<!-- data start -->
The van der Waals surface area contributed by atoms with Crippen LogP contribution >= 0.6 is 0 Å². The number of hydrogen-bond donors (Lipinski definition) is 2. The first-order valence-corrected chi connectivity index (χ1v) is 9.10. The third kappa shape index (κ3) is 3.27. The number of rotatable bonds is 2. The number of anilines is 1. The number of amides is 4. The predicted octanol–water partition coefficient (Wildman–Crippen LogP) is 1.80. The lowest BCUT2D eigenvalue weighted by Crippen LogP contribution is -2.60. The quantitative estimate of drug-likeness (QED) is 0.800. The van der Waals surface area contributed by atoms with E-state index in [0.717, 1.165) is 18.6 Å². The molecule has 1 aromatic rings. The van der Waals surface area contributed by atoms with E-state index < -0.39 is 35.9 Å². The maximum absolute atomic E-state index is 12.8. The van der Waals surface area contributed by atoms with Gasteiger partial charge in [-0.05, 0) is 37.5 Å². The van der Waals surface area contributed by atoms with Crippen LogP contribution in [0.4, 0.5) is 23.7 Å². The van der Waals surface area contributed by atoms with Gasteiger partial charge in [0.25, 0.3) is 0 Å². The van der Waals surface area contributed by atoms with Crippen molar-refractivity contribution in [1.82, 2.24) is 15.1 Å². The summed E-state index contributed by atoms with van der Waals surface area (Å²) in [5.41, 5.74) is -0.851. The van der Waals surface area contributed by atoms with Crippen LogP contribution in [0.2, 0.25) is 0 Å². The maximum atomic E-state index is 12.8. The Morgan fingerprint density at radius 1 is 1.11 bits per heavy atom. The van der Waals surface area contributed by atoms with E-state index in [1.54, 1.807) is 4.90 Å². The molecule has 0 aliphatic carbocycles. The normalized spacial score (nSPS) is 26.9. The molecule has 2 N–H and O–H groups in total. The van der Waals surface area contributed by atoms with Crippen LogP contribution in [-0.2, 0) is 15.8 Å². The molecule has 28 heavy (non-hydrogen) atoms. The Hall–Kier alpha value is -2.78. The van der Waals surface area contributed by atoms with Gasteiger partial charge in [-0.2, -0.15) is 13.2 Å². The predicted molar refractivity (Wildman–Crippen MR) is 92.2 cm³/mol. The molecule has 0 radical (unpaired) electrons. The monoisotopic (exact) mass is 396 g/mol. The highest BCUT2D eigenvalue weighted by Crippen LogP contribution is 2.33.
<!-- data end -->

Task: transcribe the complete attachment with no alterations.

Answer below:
The van der Waals surface area contributed by atoms with Crippen LogP contribution >= 0.6 is 0 Å². The number of hydrogen-bond donors (Lipinski definition) is 2. The first-order valence-corrected chi connectivity index (χ1v) is 9.10. The third kappa shape index (κ3) is 3.27. The number of rotatable bonds is 2. The number of anilines is 1. The number of amides is 4. The predicted octanol–water partition coefficient (Wildman–Crippen LogP) is 1.80. The lowest BCUT2D eigenvalue weighted by Crippen LogP contribution is -2.60. The quantitative estimate of drug-likeness (QED) is 0.800. The van der Waals surface area contributed by atoms with E-state index in [0.717, 1.165) is 18.6 Å². The molecule has 1 aromatic rings. The van der Waals surface area contributed by atoms with E-state index < -0.39 is 35.9 Å². The maximum absolute atomic E-state index is 12.8. The van der Waals surface area contributed by atoms with Gasteiger partial charge in [-0.05, 0) is 37.5 Å². The van der Waals surface area contributed by atoms with Crippen LogP contribution in [0.4, 0.5) is 23.7 Å². The van der Waals surface area contributed by atoms with Gasteiger partial charge in [0.25, 0.3) is 0 Å². The van der Waals surface area contributed by atoms with Crippen molar-refractivity contribution in [1.82, 2.24) is 15.1 Å². The summed E-state index contributed by atoms with van der Waals surface area (Å²) in [5.41, 5.74) is -0.851. The van der Waals surface area contributed by atoms with Crippen LogP contribution in [0.2, 0.25) is 0 Å². The maximum atomic E-state index is 12.8. The Morgan fingerprint density at radius 1 is 1.11 bits per heavy atom. The van der Waals surface area contributed by atoms with E-state index in [1.54, 1.807) is 4.90 Å². The molecule has 0 aliphatic carbocycles. The normalized spacial score (nSPS) is 26.9. The molecule has 2 N–H and O–H groups in total. The van der Waals surface area contributed by atoms with Crippen LogP contribution in [-0.2, 0) is 15.8 Å². The molecule has 28 heavy (non-hydrogen) atoms. The Hall–Kier alpha value is -2.78. The van der Waals surface area contributed by atoms with Gasteiger partial charge in [-0.2, -0.15) is 13.2 Å². The predicted molar refractivity (Wildman–Crippen MR) is 92.2 cm³/mol. The molecule has 0 radical (unpaired) electrons. The monoisotopic (exact) mass is 396 g/mol. The highest BCUT2D eigenvalue weighted by Crippen LogP contribution is 2.33.